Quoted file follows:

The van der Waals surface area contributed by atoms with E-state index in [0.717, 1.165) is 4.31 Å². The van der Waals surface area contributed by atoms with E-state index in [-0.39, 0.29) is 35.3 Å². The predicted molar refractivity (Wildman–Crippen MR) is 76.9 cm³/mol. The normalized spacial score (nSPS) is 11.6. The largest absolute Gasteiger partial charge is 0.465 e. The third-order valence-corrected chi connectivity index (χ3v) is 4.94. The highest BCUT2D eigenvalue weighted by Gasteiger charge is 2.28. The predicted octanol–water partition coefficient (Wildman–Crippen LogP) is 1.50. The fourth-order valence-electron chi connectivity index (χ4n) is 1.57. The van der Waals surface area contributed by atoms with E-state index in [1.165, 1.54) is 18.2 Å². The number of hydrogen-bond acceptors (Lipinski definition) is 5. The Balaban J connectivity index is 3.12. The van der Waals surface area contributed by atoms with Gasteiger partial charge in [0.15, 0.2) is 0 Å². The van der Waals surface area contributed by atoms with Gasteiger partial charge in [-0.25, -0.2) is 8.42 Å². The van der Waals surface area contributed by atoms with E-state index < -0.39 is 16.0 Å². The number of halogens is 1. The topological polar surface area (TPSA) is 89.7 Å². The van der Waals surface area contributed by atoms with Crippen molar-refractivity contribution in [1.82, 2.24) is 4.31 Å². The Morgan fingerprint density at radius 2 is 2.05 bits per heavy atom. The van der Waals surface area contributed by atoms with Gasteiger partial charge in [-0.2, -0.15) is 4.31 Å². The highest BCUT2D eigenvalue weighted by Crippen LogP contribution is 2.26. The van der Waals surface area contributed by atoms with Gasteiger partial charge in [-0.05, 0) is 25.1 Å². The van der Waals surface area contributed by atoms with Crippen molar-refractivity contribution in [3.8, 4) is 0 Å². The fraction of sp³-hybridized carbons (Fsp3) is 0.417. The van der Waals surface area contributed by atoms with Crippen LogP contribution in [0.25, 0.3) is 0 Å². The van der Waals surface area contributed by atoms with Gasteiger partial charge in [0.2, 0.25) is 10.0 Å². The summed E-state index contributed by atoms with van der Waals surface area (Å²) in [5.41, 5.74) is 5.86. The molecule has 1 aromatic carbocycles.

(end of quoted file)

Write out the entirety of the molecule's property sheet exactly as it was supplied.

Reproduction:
The van der Waals surface area contributed by atoms with E-state index in [0.717, 1.165) is 4.31 Å². The van der Waals surface area contributed by atoms with E-state index in [-0.39, 0.29) is 35.3 Å². The predicted molar refractivity (Wildman–Crippen MR) is 76.9 cm³/mol. The normalized spacial score (nSPS) is 11.6. The largest absolute Gasteiger partial charge is 0.465 e. The third-order valence-corrected chi connectivity index (χ3v) is 4.94. The highest BCUT2D eigenvalue weighted by Gasteiger charge is 2.28. The predicted octanol–water partition coefficient (Wildman–Crippen LogP) is 1.50. The fourth-order valence-electron chi connectivity index (χ4n) is 1.57. The van der Waals surface area contributed by atoms with E-state index in [1.165, 1.54) is 18.2 Å². The number of hydrogen-bond acceptors (Lipinski definition) is 5. The Balaban J connectivity index is 3.12. The van der Waals surface area contributed by atoms with Gasteiger partial charge in [0.15, 0.2) is 0 Å². The van der Waals surface area contributed by atoms with Gasteiger partial charge in [-0.25, -0.2) is 8.42 Å². The van der Waals surface area contributed by atoms with E-state index < -0.39 is 16.0 Å². The number of halogens is 1. The topological polar surface area (TPSA) is 89.7 Å². The van der Waals surface area contributed by atoms with Crippen molar-refractivity contribution in [1.82, 2.24) is 4.31 Å². The Morgan fingerprint density at radius 2 is 2.05 bits per heavy atom. The van der Waals surface area contributed by atoms with Gasteiger partial charge in [-0.2, -0.15) is 4.31 Å². The highest BCUT2D eigenvalue weighted by Crippen LogP contribution is 2.26. The van der Waals surface area contributed by atoms with Gasteiger partial charge in [-0.05, 0) is 25.1 Å². The van der Waals surface area contributed by atoms with Crippen molar-refractivity contribution in [3.8, 4) is 0 Å². The fraction of sp³-hybridized carbons (Fsp3) is 0.417. The van der Waals surface area contributed by atoms with Crippen LogP contribution in [0.25, 0.3) is 0 Å². The van der Waals surface area contributed by atoms with Gasteiger partial charge in [0.2, 0.25) is 10.0 Å². The summed E-state index contributed by atoms with van der Waals surface area (Å²) in [5.41, 5.74) is 5.86. The molecule has 1 aromatic carbocycles.